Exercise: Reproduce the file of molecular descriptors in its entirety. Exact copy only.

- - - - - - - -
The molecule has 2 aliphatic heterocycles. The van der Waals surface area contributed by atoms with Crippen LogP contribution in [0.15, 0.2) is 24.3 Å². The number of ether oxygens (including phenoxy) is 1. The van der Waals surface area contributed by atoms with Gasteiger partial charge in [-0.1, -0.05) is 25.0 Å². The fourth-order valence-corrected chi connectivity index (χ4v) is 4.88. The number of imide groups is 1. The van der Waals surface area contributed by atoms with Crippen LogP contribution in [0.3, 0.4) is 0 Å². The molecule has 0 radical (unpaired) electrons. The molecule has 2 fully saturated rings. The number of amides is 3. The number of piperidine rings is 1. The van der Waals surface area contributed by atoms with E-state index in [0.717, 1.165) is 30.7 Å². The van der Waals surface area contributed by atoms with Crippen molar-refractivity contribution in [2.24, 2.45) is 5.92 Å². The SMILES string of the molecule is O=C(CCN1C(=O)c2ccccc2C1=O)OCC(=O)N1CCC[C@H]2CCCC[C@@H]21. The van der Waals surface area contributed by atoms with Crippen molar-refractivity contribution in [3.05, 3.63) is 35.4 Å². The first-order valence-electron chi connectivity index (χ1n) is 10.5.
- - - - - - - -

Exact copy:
The molecule has 2 aliphatic heterocycles. The van der Waals surface area contributed by atoms with Crippen LogP contribution in [0.15, 0.2) is 24.3 Å². The number of ether oxygens (including phenoxy) is 1. The van der Waals surface area contributed by atoms with Gasteiger partial charge in [-0.1, -0.05) is 25.0 Å². The fourth-order valence-corrected chi connectivity index (χ4v) is 4.88. The number of imide groups is 1. The van der Waals surface area contributed by atoms with Crippen LogP contribution in [0.3, 0.4) is 0 Å². The molecule has 0 radical (unpaired) electrons. The molecule has 2 fully saturated rings. The number of amides is 3. The number of piperidine rings is 1. The van der Waals surface area contributed by atoms with E-state index in [0.717, 1.165) is 30.7 Å². The van der Waals surface area contributed by atoms with Crippen molar-refractivity contribution in [2.24, 2.45) is 5.92 Å². The SMILES string of the molecule is O=C(CCN1C(=O)c2ccccc2C1=O)OCC(=O)N1CCC[C@H]2CCCC[C@@H]21. The van der Waals surface area contributed by atoms with Crippen molar-refractivity contribution in [3.05, 3.63) is 35.4 Å². The first-order valence-electron chi connectivity index (χ1n) is 10.5.